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AND ITS PEOPLE
UNDER THE EDITORIAL SUPERVISION OF
JOHN W. JORDAN, LL. D.
Librarian of the Historical Society of Pensylvania, Philatelphia,
THE NEW YORK
ACTOR, LENOX AND
The name Baldwin is one of the oldest of those great names BALDWIN that have come down to us through the Middle Ages and
which, with their associations, are an inheritance to recall to us the splendid past. The name appears as early as 672 A. D., on the roll of Battle Abbey in the English records, a Baldwin was Earl of Flanders in the time of Alfred the Great, and throughout the early history of Europe, and especially in the Crusades, men of that name have distinguished themselves. That branch of the family to which the subject of this sketch belongs is descended from John Baldwin, who came from Oxfordshire, England, about the year 1682, and settled in Ashton township, Chester county, Pennsylvania. From that time to the present, the family has been represented by a long line of worthy members who have continuously made their home in that part of the state.
Richard Jacobs Baldwin, the second son of John Erskine and Mary Griffith (Hoopes) Baldwin, was born in East Bradford township, Chester county, Pennsylvania, March 1, 1853. He received an excellent education in the public schools of the neighborhood and later attended Maplewood Institute at Concordville and Eaton Academy at Kennett Square. At the age of seventeen, he left home to learn the trade of carpentering which he followed until he was twenty-three years old, when he entered the mercantile business and operated a general merchandise store at Whitford, at that time Belvidere, West Whiteland, Chester county. After continuing this enterprise for three years, he removed to Chadd's Ford, where he purchased what was then known as the Worrliow store property, and here conducted with great success a general merchandise store for twenty-five years. About ten years ago, in 1904, Mr. Baldwin turned over his thriving business to his sons, the youngest of whom, Richard Lindley Baldwin, is now conducting it. Mr. Baldwin, however, still lives on the property which has for so long been the scene of his activities and success.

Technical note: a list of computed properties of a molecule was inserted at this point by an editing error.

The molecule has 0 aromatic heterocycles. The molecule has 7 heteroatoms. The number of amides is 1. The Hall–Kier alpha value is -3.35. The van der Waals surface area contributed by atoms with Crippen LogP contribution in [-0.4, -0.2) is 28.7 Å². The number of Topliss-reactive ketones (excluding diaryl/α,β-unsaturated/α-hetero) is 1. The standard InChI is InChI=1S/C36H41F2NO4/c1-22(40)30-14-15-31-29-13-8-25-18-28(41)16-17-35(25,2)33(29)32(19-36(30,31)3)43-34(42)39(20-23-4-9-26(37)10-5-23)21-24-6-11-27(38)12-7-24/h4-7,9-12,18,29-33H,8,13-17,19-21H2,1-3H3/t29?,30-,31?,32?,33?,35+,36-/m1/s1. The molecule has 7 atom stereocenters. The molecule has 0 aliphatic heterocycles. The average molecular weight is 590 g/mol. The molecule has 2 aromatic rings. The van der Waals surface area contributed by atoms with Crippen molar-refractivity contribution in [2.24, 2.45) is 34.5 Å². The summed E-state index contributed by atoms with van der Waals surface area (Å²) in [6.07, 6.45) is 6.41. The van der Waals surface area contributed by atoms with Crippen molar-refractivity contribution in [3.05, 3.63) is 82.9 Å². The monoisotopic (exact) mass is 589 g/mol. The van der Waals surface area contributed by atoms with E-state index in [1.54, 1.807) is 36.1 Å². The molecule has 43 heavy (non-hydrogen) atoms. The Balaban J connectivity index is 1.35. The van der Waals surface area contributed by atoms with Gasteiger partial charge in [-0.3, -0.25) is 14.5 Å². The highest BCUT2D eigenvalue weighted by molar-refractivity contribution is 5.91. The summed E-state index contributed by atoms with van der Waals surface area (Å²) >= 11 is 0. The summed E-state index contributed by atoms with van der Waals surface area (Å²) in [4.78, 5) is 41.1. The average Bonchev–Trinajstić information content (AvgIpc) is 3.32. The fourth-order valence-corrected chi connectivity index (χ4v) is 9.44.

As early as 1880, Mr. Baldwin began to take an active interest in politics. He was a firm believer in the principles and por:cies of the Republican party and made for himself a sufficiently important place in the local ranks thereof to win the appointment of postmaster at Chadds Ford from President Harrison, a position which he filled with credit from 1889 to 1893. Upon the inauguration of President Cleveland, he resigned this office, but was resnstated during President McKinley's administration. He became a candidate for the General Assembly of the state in 1894 and, being chosen by the Republican party at the primaries for its nominee, he was elected to the office by one of the largest majorities ever given a candidate in Delaware county. He was subsequently re-elected and served in the sessions of 1897 and 1899, in the latter of which he became one of the recognized leaders of the House. Elected recorder of deeds for Delaware county, in 1901, he discharged the duties of that office in so satisfactory a manner that his fellow citizens re-elected him. In 1910, he was again elected to represent his county in the General Assembly, and once more in 1912 for the current session of that body. During these last two sessions, Mr. Baldwin has established a state-wide reputation for himself as a legislator, his public experience and the diligent attention which he bestows upon all public questions, combining to make him one of the authorities on legislative matters generally. His long experience in oratory, he having stumped the state in every campaign for the last eighteen years, added to a natural gift of expression, has with his other attainments resulted in establishing him in the place of Republican party leader in the Assembly of 1913.
Mr. Baldwin is at present engaged in a real estate and insurance business in Media, the county seat, and takes an active part in the life of the district.